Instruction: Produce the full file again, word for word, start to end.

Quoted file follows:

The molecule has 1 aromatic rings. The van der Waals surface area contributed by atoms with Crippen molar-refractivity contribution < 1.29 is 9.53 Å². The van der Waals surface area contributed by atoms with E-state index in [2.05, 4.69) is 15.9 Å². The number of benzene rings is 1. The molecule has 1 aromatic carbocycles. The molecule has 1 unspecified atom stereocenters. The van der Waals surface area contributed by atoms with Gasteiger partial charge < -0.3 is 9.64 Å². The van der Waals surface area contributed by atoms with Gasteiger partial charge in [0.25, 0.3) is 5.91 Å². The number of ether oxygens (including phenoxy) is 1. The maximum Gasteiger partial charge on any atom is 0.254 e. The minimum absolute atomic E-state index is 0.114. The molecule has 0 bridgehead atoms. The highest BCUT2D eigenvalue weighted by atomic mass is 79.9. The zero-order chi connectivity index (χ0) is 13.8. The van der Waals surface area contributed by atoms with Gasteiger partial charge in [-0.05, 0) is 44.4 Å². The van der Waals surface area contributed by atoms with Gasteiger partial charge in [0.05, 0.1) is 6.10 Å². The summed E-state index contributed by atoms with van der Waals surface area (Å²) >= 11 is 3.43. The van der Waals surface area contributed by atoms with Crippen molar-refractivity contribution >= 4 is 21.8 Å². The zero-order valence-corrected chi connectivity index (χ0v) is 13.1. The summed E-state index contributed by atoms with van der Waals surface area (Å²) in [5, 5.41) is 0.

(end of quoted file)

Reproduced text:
The molecule has 1 aromatic rings. The van der Waals surface area contributed by atoms with Crippen molar-refractivity contribution < 1.29 is 9.53 Å². The van der Waals surface area contributed by atoms with E-state index in [2.05, 4.69) is 15.9 Å². The number of benzene rings is 1. The molecule has 1 aromatic carbocycles. The molecule has 1 unspecified atom stereocenters. The van der Waals surface area contributed by atoms with Gasteiger partial charge < -0.3 is 9.64 Å². The van der Waals surface area contributed by atoms with Gasteiger partial charge in [0.25, 0.3) is 5.91 Å². The number of ether oxygens (including phenoxy) is 1. The maximum Gasteiger partial charge on any atom is 0.254 e. The minimum absolute atomic E-state index is 0.114. The molecule has 0 bridgehead atoms. The highest BCUT2D eigenvalue weighted by atomic mass is 79.9. The zero-order chi connectivity index (χ0) is 13.8. The van der Waals surface area contributed by atoms with Gasteiger partial charge in [-0.05, 0) is 44.4 Å². The van der Waals surface area contributed by atoms with Gasteiger partial charge in [0.05, 0.1) is 6.10 Å². The summed E-state index contributed by atoms with van der Waals surface area (Å²) >= 11 is 3.43. The van der Waals surface area contributed by atoms with Crippen molar-refractivity contribution >= 4 is 21.8 Å². The zero-order valence-corrected chi connectivity index (χ0v) is 13.1. The summed E-state index contributed by atoms with van der Waals surface area (Å²) in [5, 5.41) is 0.